The Self-made Man

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But one senses that it was work itself, not the specific goal to which Forrestal’s work was intended to lead, that in the end meant the most to him. As Secretary of the Navy, for example, he had tirelessly championed complete Navy autonomy. But when that battle was largely lost and he became Harry Truman’s Secretary of Defense in 1947, he found himself fighting just as relentlessly to unify the services—and in the process making enemies of the officers who had once been his staunchest allies.

They were not alone. Just as he had felt uneasy among his fellow financiers on Wall Street, he now had little time for the liberal advisers who surrounded both of the liberal Presidents he served. Their views on foreign policy seemed to him sentimental rather than realistic, based on emotion rather than objective assessment of America’s national interest. Nothing offended his sense of logic or propriety more than the clumsy way in which the Truman administration came to acquiesce in the partition of Palestine and the recognition of Israel. Forrestal, who had cut off all ties with his own family and the Old World from which they came, could never understand the emotional link between American Jews and the dream of a Jewish homeland. For him, it was a matter of politics, plain and simple.

Years later Robert Lovett, his ally in the losing struggle against partition, summarized Forrestal’s case: ”…unless the American support of the Zionist demands guaranteed that the rights of the Palestinians would be justly upheld and the boundaries of the new state explicitly drawn, the United States would alienate not alone the Arabs of the Middle East, but of the whole Moslem world…and the eventual harvest would not be a peaceful homeland for a race exhausted by persecution and massacre, but a reaping of a whirlwind of hate for all of us.”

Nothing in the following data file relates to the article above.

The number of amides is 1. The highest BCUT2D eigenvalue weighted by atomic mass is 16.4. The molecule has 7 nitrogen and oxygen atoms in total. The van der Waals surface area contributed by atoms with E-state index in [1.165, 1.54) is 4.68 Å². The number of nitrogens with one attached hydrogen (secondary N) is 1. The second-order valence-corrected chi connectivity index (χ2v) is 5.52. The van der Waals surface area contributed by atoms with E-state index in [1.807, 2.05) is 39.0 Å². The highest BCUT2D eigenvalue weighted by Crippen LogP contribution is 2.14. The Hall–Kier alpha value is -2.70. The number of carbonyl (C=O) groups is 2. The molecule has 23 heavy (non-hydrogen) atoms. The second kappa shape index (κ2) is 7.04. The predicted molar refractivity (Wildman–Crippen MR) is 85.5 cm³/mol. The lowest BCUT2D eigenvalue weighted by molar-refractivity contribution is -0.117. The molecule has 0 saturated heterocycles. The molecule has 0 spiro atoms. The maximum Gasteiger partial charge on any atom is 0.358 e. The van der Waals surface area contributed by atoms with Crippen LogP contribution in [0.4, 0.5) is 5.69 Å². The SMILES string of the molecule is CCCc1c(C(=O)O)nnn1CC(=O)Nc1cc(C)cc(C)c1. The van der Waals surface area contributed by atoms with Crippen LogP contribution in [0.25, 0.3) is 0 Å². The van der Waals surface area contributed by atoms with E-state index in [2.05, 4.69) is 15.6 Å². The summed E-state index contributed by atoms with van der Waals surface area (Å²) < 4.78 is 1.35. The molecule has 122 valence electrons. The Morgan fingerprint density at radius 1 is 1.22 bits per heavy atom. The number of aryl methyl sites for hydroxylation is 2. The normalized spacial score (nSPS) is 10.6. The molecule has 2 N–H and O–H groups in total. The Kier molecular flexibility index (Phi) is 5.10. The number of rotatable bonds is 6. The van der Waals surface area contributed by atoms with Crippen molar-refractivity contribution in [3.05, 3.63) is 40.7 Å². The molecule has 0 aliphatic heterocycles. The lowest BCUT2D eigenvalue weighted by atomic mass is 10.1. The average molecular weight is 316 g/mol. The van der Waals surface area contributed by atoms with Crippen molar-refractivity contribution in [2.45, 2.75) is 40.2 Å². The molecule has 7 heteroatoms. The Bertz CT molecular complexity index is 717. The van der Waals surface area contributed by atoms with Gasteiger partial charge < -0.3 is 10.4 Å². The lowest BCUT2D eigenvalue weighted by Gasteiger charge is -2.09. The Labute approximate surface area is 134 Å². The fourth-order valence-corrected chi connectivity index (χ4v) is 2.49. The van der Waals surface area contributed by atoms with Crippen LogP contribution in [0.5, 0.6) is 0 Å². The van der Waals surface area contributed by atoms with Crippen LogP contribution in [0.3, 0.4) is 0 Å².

Forrestal fought with the White House over the size of the defense budget in 1948, and he met several times in private with Truman’s Republican opponent, Thomas E. Dewey (who may have promised to keep him in the cabinet once he won the Presidency).

Alone and driven, Forrestal had almost become his job. When Truman finally resolved to remove him from it, he simply fell apart.

By early 1949 Forrestal’s enemies were calling for his head. The columnists Drew Pearson and Walter Winchell pursued him in print and on radio and television, charging that he was an anti-Semite and a tool of Wall Street and the oil industry; that he had prevented the Allies from bombing the I. G. Farben works in Germany during the war because he owned stock in the parent company; that he was a physical coward who had fled in panic when his wife was robbed on a New York street.

None of it was true. All of it was wounding. He lost weight, complained that someone was tapping his telephone and opening his mail, and seemed unable to make the simplest decision without consulting the President by telephone, sometimes several times a day.

One evening an assistant found him sitting in his darkened office long past dinnertime. Shouldn’t he be going home? he asked.

“Go home?” Forrestal said. “Home to what?”

His marriage a wreck, cut off from his children, unable to open up even to the women who continued to seek him out, James Forrestal had almost become his job. And when Truman finally resolved to remove him from it, he simply fell apart. (It did not help Forrestal’s equanimity that his replacement was to be Louis Johnson, a gladhanding legionnaire and Democratic fund-raiser with presidential ambitions who would prove to be one of Truman’s worst appointments.)

Eight exhausting years of public service ended with a White House ceremony at which he was too overcome to speak. Afterward a friend found him barricaded in his house, blinds drawn against the assassins he was certain lurked outside. He was helped onto a plane to Florida, where, anxiously pacing up and down the beach, he warned a friend that the empty beach-umbrella holders all had been bugged. He was sure that the FBI was tailing him, that Soviet and Zionist spies were everywhere, and he repeated again and again that he had done something “bad” for which he was being punished.

A friend speculated that he must have been remembering his youthful abandonment of his church and his disavowal of his parents. In any case he was sent back to Washington, to a special suite on the seventeenth floor of the Bethesda Naval Hospital. Truman visited him there, bearing a bottle of good bourbon as a token of his old friendship. Forrestal seemed to brighten. Security was loosened, and he was encouraged to make himself snacks in a kitchenette just across from his room. There, in the early-morning hours of May 22, 1949, he quietly opened the window and stepped out.